SA Power in too few hands

Recent developments which seem to have placed truth, freedom of expression and party discipline on a collision course prompted an urgent critique of the prospects for the extension of democracy. 

The promise of the miracle “Rainbow Nation” is premised on the assumption that, with time, the general population – and especially those previously on the margins- would begin to have impact on the overall national agenda as negotiated in Parliament and similar forums. 

This assumption is derived from the long-standing declaration to make the voice of the people more supreme in shaping our beleaguered society. Indeed, one of the most politically sublime declarations of the Congress Alliance as embodied in the Freedom Charter has been that, in the new South Africa, “the people shall govern.”  

Our understanding of this noble principle is that it was meant to put the sovereignty of the population above that of either the government of the day or any individual political party. 

Based on this interpretation, the question then becomes, in what form- at a constitutional level- will people’s sovereignty over the political party and the government be exercised. This constitutional question directly challenges a number of assumptions that seem to have informed the drafting of the final Constitution of our country. 

Broadly, the two major forms of party representations in South Africa are the proportional representation model and the constituency based model. 

No logical reason

While it is understandable why proportional representation was used in the 1994 elections, we find no logical reason why this model was retained in the final Constitution. 

In fact, we believe that its retention represents a historic setback for democracy in SA. 

The adoption of this model transfers the sovereignty of the people to the political elites, and in fact, even undermines prospects for their meaningful participation in the democratic process itself. 

In its crude form, the proportional vote model limits the choices of individual communities on how they would like to be represented in national or regional government structures. 

At yet another level, the model tends to excessively entrench the influence and powers of an already powerful hierarchy within individual parties, a situation more accentuated in our nascent democracy. As an illustration: individual party representatives will always be under the party whip on matters that are taken to the vote, even when issues of principle, and not necessarily policy, are at stake.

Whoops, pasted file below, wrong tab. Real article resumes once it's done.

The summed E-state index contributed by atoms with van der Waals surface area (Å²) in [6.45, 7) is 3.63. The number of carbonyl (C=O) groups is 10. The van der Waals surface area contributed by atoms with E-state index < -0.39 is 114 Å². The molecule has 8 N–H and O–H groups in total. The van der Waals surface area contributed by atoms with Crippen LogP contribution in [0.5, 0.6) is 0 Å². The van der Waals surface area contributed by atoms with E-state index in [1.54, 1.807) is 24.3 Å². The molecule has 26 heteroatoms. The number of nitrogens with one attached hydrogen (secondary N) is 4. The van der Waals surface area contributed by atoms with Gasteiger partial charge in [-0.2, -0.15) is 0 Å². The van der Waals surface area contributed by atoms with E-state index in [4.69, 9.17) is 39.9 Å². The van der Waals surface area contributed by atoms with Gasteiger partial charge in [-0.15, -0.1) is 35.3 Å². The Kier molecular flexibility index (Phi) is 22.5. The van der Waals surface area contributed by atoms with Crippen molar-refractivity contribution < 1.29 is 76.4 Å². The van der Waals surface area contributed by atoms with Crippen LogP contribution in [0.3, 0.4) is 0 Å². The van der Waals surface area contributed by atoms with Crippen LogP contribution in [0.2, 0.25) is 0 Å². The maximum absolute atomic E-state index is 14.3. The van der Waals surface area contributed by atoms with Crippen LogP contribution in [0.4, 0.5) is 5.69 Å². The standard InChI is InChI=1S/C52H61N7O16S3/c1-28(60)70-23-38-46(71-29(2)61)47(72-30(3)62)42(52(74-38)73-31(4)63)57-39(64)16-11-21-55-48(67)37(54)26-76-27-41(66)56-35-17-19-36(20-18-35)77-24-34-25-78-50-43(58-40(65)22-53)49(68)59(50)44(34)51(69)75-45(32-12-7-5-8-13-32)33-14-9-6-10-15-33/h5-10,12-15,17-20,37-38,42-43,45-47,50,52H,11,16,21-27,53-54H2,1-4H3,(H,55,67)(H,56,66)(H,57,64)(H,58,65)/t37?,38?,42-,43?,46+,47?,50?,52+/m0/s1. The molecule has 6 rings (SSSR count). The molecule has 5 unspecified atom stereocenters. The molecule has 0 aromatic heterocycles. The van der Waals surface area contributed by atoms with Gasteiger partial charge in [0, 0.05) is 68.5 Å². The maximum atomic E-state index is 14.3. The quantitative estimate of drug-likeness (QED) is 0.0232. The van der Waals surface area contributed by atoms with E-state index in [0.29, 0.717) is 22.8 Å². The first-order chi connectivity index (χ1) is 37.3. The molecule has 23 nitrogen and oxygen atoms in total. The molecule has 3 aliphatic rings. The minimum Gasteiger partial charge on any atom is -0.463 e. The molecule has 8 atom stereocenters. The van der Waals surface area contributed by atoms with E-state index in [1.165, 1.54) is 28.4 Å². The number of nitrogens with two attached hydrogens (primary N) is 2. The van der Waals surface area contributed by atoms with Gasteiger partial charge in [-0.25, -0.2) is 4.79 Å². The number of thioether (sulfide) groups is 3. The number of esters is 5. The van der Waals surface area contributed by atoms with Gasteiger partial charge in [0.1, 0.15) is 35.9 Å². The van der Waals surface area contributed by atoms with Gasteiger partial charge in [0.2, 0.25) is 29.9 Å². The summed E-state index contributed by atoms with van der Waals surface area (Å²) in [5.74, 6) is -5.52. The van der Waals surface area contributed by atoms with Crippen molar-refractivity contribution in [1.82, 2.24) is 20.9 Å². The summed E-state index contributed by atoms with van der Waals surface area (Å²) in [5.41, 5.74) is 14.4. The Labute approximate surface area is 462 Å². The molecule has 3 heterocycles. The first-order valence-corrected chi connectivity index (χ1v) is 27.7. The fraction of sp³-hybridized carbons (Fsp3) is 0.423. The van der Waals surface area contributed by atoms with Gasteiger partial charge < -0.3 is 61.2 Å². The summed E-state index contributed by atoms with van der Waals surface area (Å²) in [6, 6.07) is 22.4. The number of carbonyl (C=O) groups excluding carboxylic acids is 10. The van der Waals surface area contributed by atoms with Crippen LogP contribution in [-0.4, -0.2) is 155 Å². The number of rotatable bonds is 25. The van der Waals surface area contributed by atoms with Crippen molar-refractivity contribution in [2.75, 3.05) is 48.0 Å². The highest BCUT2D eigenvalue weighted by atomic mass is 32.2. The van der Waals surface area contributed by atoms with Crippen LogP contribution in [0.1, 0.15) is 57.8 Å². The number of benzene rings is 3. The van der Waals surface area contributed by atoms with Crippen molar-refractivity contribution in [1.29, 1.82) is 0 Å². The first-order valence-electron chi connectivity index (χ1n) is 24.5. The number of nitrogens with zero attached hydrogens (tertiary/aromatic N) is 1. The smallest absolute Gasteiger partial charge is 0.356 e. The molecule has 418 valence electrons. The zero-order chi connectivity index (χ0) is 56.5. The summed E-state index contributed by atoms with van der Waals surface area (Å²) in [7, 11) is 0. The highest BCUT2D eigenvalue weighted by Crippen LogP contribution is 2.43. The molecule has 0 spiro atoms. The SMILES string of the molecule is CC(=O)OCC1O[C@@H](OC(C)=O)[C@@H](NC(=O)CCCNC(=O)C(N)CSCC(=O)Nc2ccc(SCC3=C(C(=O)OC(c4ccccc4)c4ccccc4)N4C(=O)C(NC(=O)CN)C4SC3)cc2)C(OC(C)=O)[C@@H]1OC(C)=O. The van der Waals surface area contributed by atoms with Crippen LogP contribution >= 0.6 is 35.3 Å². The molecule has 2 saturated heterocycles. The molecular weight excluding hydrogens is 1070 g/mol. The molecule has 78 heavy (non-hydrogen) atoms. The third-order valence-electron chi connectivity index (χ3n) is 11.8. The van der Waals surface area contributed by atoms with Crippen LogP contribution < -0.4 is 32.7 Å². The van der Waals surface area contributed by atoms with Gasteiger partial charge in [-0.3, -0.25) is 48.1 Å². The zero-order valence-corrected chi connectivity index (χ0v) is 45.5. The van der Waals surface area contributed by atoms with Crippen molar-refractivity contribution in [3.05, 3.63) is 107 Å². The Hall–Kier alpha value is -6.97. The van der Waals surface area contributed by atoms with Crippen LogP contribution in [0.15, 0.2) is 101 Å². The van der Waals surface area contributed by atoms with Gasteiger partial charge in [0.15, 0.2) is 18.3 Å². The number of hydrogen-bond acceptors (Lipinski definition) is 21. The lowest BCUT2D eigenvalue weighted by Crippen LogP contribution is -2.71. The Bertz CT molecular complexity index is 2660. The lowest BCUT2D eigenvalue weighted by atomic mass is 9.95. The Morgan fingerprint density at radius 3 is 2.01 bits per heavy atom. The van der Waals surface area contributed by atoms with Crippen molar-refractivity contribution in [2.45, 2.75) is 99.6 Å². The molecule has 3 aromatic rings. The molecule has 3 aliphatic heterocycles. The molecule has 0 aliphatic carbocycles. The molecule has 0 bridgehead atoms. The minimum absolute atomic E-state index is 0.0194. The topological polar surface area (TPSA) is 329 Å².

We make this example because we believe that party loyalty should never be elevated above national loyalty. 

In this respect, we believe that individual party representatives should have the latitude to vote against their party where they feel that national interests may be subsumed or compromised by sectional interests. 

Further, we contend that such dissent should not be construed as a betrayal by the individual representatives. Given a constituency base model, one wonders what the outcome of the “will of the people” would have been regarding the dismissal from Cabinet of the ANC’s Winnie Madikizela Mandela and Bantu Holomisa. 

In these cases, there was no broad consultation of the constituencies that effectively put them in their positions in the first place. Obviously the will of the people was totally usurped by the political elite. This illustration shows that the present model will stunt the development of diversity and thereby the maturing of democracy within individual parties and broader society. 

Patronage will inevitably be the predominant mode of operation as loyalty to party hierarchies become a safe route for all aspirant politicians. We cannot overstate the crippling effects such a trend has had. 

In contrast, a constituency-based representation model holds a greater potential for SA. In this case, every parliamentarian has to be chosen by a specific constituency, to which they will ultimately be accountable for their overall performance. Although candidates are initially nominated by their parties, those elected become their community representatives. 

This way, local communities are able to access national institutions by right and design as individual Members of Parliament are forced to maintain a reasonable profile to justify the support they solicit from the community. In turn, the MPs themselves will keep abreast of the concerns of their communities and clearly articulate their concerns. One fundamental benefit from this process is deepening and consolidation of the Democratic process. 

In light of the above, we argue and advocate that the constituency -based model provides the only reasonable affirmation of the Congress Alliance’s declaration on the people’s government. 

We also contend that this model has the capacity to empower even the most marginal of our society, as they too will be in direct contact with national developments. 

Direct contrast

This will be in direct contrast to the current trend in which only the privileged, vociferous and select few seem to enjoy the “visits” and “report back” meetings of parliamentary representatives. 

In turn, local party structures will be elevated beyond mere electioneering and fundraising machines. They would develop the capacity to forcefully impact on the policy dynamics in their national structures. 

In this model, our MPs – having a definite constituency mandate and base- would be able to balance the needs of their parties on the one hand, with those of the nation and constituencies on the other. 

We urge that our political elites make a noble sacrifice for the sake of a healthier democracy. Our growing baby needs a bigger cradle. 


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